King Leo is bound by the terms of his Irrevocable Covenant to “maintain and extend the Intellectual Aristocracy of the Kingdom, to preserve and develop the Realm itself for posterity and to keep the memories of M.P. Shiell and John Gawsworth” alive.  The King is supported in these endeavors by the members of the Realm, which currently stretches over three continents.  His Redondan Foundation handles all matters concerning the members of the Realm, press releases, and keeps in touch with the current Literary Executor of M.P. Schiell’s estate.  The Foundation also organizes the annual meetings, parties, and the Discovery Day Banquet in November.  For more information King Leo has his own website, the “official” website of Redonda at www., where you can get a regular update of current Redondan affairs as well as a history of the island and view copies of archived records relating to the Royal lineage; there’s even a photo of King Leo on the site.

One claimant to the Throne of Redonda is Max Leggett of Toronto.  It seems that Gawsworth lived for a few months with Leggett’s parents in 1950, before Max was even born.  Leggett’s claim is based upon a verbal promise Gawsworth allegedly made to Leggett’s parents when Leggett’s mother was pregnant with Max.  Leggett claims that Gawsworth promised his mother that if she had a boy, he would be the next King of Redonda.  When challenged, Leggett was unable to produce any supporting evidence and his claim is considered to be baseless.

The other primary claimant is Jon Wynne-Tyson of Sussex, and if you recall, he was named Joint Literary Executor of Schiell’s and Gawsworth’s estates in 1970 as per Gawsworth’s will.  In 1980, thirteen years after the passing of Gawsworth and the succession of Arthur John Roberts to the throne as King Juan II, Jon Wynne-Tyson revealed how Gawsworth asked him to be King from his hospital deathbed.  Wynne-Tyson encouraged a local writer and sailor, Robert Williamson, to “…prepare your square-rigged schooner, drive her downwind to Redonda, plant your flag, give an inflammatory speech to the boobies; that you are now the supreme ruler; and that furthermore you intend to resurrect old man Shiell's territorial claim, which means that Antigua has no right of possession and must pay you retrospective taxes for all the help that Redonda has given the tourist industry. Be worthy of the Realm”.  So Mr. Williamson landed on Redonda on May 31 with 62 loyal subjects aboard the square-rigged topsail schooner Sir Robert Baden-Powell and immediately planted the new flag and declared Himself to be the new Monarch, King Robert The Bald.  King Robert The Bald is also a well-known author; his first book was entitled Bunk and his new book contains 140 of his short stories and cartoons.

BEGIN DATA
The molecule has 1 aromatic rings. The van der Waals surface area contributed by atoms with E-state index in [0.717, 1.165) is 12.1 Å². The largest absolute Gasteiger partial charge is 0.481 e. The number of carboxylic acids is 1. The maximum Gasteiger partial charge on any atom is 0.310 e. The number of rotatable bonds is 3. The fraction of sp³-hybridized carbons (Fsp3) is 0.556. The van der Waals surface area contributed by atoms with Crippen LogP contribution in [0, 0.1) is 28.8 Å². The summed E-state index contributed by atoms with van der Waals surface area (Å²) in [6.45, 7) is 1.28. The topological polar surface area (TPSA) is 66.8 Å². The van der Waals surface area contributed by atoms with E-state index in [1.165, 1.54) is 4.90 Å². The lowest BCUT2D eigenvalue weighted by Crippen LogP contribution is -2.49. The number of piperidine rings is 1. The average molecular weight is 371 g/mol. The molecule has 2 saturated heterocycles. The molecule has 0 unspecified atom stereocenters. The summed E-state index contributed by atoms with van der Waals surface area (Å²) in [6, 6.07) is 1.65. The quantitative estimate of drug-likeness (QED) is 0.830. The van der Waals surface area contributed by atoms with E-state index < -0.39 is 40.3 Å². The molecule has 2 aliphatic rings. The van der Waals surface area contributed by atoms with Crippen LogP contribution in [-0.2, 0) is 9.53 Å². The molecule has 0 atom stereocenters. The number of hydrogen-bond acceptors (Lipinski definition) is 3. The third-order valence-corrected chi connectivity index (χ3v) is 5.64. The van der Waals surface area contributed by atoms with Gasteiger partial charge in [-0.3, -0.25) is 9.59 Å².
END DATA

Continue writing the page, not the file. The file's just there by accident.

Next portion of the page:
It has been suggested the Jon Wynne-Tyson encouraged Williamson to claim the title to prevent it passing to a well-known Spanish author, Javier Marias of Madrid, to whom Wynne-Tyson eventually passed on the Literary Executorships in 1997.  Marias was under the impression that along with the executorship came the Title and named himself King Xavier I of Redonda.  Some also suggest, by some I mean King Leo’s supporters, that Jon Wynne-Tyson never had any real claim on the title and that Marias and Williamson are imposters in Kingly robes.  In a side note, Marias bestowed upon Francis Ford Coppola the title of Duke of Megalópolis.

The Passing of King Robert the Bald

When on August 27th 2009 the King of Redonda, King Robert the Bald died peacefully with his family at his side in Canada.  King Robert’s Royal Daughter, Tamara, said that her father “...set sail on his final voyage and into uncharted waters.  He did so with heart in hand a true explorer's determination.”

The newest claimant to the throne of Redonda is Michael Howorth, a travel writer who assures the realm that he inherited the kingdom from King Robert upon the Royal deathbed.   Howorth was required to visit the island and raise his standard, so he flew to the island by helicopter and adopted the title King Michael the Grey.

Howorth, a British yachting writer, was crowned King on Dec. 11, 2009, in a ceremony at Fort Charlotte, Antigua.  Where the realm is headed now is anybody’s guess...all I can say is:

Long Live The King!